It's hard to imagine anyone beating Clayton Kershaw for Pitcher of the Year, but Bumgarner at least merits a second look. Already among the game's best pitchers, the 25-year-old lefty continued to improve in 2014. He finished the season with an 18-10 record and a 2.98 ERA -- his second straight year under 3.00 -- in 217 1/3 innings. He struck out 219 batters and only walked 43 in 33 regular-season starts.

And it was those numbers that also garnered the Giants' ace a nomination -- alongside Posey -- for MLB MVP.

Bumgarner has two nominations for Pitching Performance of the Year. The first came in his finest start of the season when he was six outs away from a perfect game against the Rockies on Aug. 26. He had to settle for a one-hit masterpiece, his second career one-hitter. He struck out 13 and walked nobody in the 3-0 win, throwing 80 of his 103 pitches for strikes.

The other nominee is his relief appearance during Game 7 of the World Series. Bumgarner etched his name into baseball history, finishing up what might have been the greatest postseason performance in Giants history. After winning Games 1 and 5, he saved Game 7 with five shutout innings to preserve the Giants' 3-2 win over the Royals.

Hudson, Bumgarner's rotation mate, earned his Bounceback Player of the Year nomination. The 39-year-old veteran suffered a horrific season-ending right ankle injury in July 2013, while with the Braves. But he didn't miss a beat with the Giants this season. Hudson recorded a 3.57 ERA in a 189 1/3-inning, All-Star season -- ultimately getting to pitch in the World Series for the first time in his 16-year career.

It's difficult to discuss Bochy without talking about Sabean, and vice versa. Those two, up for Manager and Executive of the Year, respectively, led the Giants back to the World Series for the third time in five seasons. Sabean made several shrewd moves -- like signing Hudson and slugger Michael Morse and trading for starter Jake Peavy -- and his work over the past few years is evident everywhere you look on this Giants roster.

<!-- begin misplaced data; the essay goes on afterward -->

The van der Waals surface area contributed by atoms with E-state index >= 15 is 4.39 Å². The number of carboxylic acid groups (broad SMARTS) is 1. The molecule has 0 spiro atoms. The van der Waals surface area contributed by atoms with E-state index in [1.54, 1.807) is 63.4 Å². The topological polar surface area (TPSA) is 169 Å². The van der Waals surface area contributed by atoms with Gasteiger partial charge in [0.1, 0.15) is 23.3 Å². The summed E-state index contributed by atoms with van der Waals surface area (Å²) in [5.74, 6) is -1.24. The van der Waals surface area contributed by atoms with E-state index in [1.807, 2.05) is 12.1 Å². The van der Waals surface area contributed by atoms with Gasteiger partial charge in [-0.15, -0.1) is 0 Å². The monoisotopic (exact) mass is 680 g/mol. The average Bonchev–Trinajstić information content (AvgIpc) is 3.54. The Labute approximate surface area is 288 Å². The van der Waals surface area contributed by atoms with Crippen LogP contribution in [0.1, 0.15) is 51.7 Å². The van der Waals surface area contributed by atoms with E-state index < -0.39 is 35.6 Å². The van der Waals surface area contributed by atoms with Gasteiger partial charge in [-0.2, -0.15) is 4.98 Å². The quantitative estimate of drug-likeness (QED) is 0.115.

What's left to be said about Bochy? He's seemingly on a course for Cooperstown, and he proved why once again this season. Nobody manages a bullpen better, in terms of strategic deployment and how he handles his relievers when changing their roles. Don't forget, the Giants did all of this without a pair of recent aces: Matt Cain managed only a 4.18 ERA in 15 starts before his season ended, and Lincecum finished with a 4.74 ERA.

Lincecum had his moments, though, and one obviously stood out during the Giants' other nominee for Pitching Performance of the Year. That would be his no-hitter against the Padres on June 25, his second career no-no and a reminder of the electric young right-hander who took the NL by storm while winning back-to-back Cy Young Awards in 2008-09.

There were plenty of unusual moments, too. The Giants have a nominee for Oddity of the Year and, perhaps, the season's most memorable meme up for Cut4 Topic of the Year.

The Oddity took place in the NL Wild Card Game, when a woman -- a credentialed employee -- found herself a prime standing-room seat right behind Bochy. Clearly lost, the woman wound up in an animated conversation with a security guard in the dugout during the second inning. Are you lost or getting ready to pinch-hit, ma'am?